RRSP or TFSA: Which is right for me?
Colin Younker, CPA, CA, FCA points out some important differences between these two savings vehicles
The Registered Retirement Savings Plan (RRSP) and the Tax Free Savings Account (TFSA) are two government-run tools for saving for your retirement. The question often is, which is a better investment? There are quite a few differences between the two that may influence which one you decide to invest in.
The best option for most Canadians is to invest in both the RRSP and TFSA. However, the amount of funds available in most cases will require a choice between one or the other, or a partial contribution to each.
When deciding whether to invest in the RRSP or TFSA, certain factors should be considered:
- If both your current and expected retirement tax rates are in the top tax bracket, financially both investments are the same
- If your retirement income is in the Old Age Security clawback range, the TFSA is a better option as the RRSP income increases the net income and the amount of clawback
- For taxpayers who have two or more dependent children, the RRSP is the best option for those in the $25,000 to $95,000 range as they will receive greater child tax benefits; this is because the RRSP contribution decreases net income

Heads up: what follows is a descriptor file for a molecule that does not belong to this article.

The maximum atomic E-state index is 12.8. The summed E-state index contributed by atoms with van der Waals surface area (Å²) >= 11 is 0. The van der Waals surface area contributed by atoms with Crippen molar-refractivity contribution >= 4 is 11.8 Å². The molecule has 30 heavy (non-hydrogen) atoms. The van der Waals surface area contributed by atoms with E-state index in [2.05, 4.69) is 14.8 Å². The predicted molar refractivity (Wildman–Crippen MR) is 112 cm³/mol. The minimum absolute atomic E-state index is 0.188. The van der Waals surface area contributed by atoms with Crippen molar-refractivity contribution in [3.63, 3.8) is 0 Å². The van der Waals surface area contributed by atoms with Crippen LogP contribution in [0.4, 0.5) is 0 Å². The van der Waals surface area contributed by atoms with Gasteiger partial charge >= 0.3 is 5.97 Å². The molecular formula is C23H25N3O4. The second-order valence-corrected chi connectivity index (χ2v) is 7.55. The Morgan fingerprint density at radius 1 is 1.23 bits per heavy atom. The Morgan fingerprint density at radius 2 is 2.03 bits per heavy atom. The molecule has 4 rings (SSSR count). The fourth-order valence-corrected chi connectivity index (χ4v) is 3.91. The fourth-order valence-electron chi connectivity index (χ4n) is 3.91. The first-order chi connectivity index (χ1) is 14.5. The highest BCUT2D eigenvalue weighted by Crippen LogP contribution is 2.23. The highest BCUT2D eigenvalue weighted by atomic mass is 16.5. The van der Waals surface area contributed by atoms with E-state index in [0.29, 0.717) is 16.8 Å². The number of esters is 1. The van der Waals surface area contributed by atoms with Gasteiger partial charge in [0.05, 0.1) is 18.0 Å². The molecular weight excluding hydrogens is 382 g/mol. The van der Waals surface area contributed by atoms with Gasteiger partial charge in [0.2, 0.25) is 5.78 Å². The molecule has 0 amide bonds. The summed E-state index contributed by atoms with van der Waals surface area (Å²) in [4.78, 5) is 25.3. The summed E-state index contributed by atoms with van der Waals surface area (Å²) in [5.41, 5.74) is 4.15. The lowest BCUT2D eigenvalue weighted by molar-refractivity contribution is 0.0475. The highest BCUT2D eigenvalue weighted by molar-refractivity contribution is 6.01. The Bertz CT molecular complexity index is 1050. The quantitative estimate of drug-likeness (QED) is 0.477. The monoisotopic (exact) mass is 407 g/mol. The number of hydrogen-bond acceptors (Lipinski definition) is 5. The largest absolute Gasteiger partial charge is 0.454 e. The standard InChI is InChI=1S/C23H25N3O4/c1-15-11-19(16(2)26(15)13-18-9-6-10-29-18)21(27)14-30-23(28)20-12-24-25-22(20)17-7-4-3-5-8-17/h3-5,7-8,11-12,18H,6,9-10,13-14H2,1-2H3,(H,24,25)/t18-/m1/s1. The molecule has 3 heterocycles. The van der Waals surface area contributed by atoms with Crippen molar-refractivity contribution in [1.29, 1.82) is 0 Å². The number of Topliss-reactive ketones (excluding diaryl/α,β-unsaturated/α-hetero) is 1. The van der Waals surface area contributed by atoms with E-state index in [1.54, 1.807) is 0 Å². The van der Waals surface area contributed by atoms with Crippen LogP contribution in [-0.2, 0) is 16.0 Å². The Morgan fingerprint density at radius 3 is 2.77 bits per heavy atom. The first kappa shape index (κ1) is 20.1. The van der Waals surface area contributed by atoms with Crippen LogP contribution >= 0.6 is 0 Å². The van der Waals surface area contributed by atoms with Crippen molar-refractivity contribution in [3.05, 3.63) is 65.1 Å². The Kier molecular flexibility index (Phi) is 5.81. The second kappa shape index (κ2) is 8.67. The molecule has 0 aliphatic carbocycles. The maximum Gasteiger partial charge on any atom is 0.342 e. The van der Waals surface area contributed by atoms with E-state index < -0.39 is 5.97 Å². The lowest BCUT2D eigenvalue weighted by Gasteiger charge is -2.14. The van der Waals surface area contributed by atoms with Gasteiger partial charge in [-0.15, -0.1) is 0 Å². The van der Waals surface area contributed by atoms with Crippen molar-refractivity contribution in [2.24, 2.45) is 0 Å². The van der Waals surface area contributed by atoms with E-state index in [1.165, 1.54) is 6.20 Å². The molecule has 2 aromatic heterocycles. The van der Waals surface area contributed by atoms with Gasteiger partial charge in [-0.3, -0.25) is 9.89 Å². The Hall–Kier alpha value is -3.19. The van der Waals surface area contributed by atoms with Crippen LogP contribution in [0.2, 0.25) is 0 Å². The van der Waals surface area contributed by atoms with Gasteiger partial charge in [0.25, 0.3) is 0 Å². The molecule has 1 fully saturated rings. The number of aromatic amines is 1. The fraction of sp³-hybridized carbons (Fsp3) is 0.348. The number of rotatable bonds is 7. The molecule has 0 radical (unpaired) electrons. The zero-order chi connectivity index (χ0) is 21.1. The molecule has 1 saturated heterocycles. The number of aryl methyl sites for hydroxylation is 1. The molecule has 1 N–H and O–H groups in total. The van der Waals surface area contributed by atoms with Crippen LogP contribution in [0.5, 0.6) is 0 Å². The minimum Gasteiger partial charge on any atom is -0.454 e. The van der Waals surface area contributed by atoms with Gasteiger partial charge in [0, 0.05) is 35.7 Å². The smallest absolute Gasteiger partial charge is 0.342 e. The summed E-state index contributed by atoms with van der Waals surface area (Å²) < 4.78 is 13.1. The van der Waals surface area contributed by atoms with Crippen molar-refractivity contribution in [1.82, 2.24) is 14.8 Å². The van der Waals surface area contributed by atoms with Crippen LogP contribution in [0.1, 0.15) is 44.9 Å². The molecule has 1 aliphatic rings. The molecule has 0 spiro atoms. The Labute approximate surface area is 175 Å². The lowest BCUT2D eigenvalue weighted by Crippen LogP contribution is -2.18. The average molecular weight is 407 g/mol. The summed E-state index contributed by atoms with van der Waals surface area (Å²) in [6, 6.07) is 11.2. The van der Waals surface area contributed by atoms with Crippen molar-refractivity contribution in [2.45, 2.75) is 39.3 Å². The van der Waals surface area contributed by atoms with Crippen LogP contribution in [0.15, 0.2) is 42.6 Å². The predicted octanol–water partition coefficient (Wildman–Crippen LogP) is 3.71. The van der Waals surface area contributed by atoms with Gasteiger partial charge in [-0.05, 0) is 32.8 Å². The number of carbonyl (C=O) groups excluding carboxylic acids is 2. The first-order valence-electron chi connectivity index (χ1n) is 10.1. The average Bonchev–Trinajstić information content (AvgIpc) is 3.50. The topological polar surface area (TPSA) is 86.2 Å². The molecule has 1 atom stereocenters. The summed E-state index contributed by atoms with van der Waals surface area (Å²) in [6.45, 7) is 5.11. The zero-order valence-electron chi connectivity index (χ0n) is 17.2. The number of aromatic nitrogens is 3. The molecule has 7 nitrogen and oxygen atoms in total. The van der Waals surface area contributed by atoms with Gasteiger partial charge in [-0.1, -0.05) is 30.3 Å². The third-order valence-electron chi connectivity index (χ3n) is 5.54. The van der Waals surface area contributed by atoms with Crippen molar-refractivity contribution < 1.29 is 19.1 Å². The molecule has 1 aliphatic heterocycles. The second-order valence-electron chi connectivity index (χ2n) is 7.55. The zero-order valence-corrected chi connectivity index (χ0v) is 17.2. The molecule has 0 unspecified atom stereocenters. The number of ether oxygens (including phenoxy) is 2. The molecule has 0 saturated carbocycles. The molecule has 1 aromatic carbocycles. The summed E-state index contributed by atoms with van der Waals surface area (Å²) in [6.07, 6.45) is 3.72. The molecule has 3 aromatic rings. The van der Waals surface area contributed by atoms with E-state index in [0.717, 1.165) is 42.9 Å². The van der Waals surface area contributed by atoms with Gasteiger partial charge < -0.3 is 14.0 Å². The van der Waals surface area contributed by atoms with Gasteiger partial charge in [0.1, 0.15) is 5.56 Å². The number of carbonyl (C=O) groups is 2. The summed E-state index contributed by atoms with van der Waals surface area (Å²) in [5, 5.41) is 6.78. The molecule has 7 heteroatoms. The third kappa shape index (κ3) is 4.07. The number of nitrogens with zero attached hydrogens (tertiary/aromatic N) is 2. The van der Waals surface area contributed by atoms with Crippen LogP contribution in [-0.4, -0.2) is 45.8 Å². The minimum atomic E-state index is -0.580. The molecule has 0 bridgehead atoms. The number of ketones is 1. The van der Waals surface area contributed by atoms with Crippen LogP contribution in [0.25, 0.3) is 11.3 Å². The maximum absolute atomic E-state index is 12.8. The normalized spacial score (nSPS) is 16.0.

- The TFSA is a more flexible investment tool. If you withdraw funds from your TFSA there is no tax impact. If you withdraw from your RRSP the withdrawals are taxable
- If you withdraw from your TFSA your contribution limit is reinstated the following year, allowing the funds to be reinvested; this is not the case with an RRSP
- After you reach 71 there are mandatory minimum withdrawal requirements for RRSPs and you cannot make further contributions; these rules do not apply to the TFSA
- If you feel you require a savings plan from which you want to withdraw funds at different times, the TFSA is the better option, although one should bear in mind that a TFSA is easier to withdraw from and investors may not be as diligent to reinvest funds
There are a couple of other factors to take into account when deciding between the RRSP and the TFSA. For example, if your employer matches your contributions to an RRSP then you should be contributing at least the maximum amount the employer will match. Also, the tax savings you realize from RRSP contributions should be reinvested for maximum savings.
The advice above may not apply or provide maximum benefits for all taxpayers, depending on their income and investments. Each taxpayer should talk to a professional advisor before making changes to your retirement savings plan.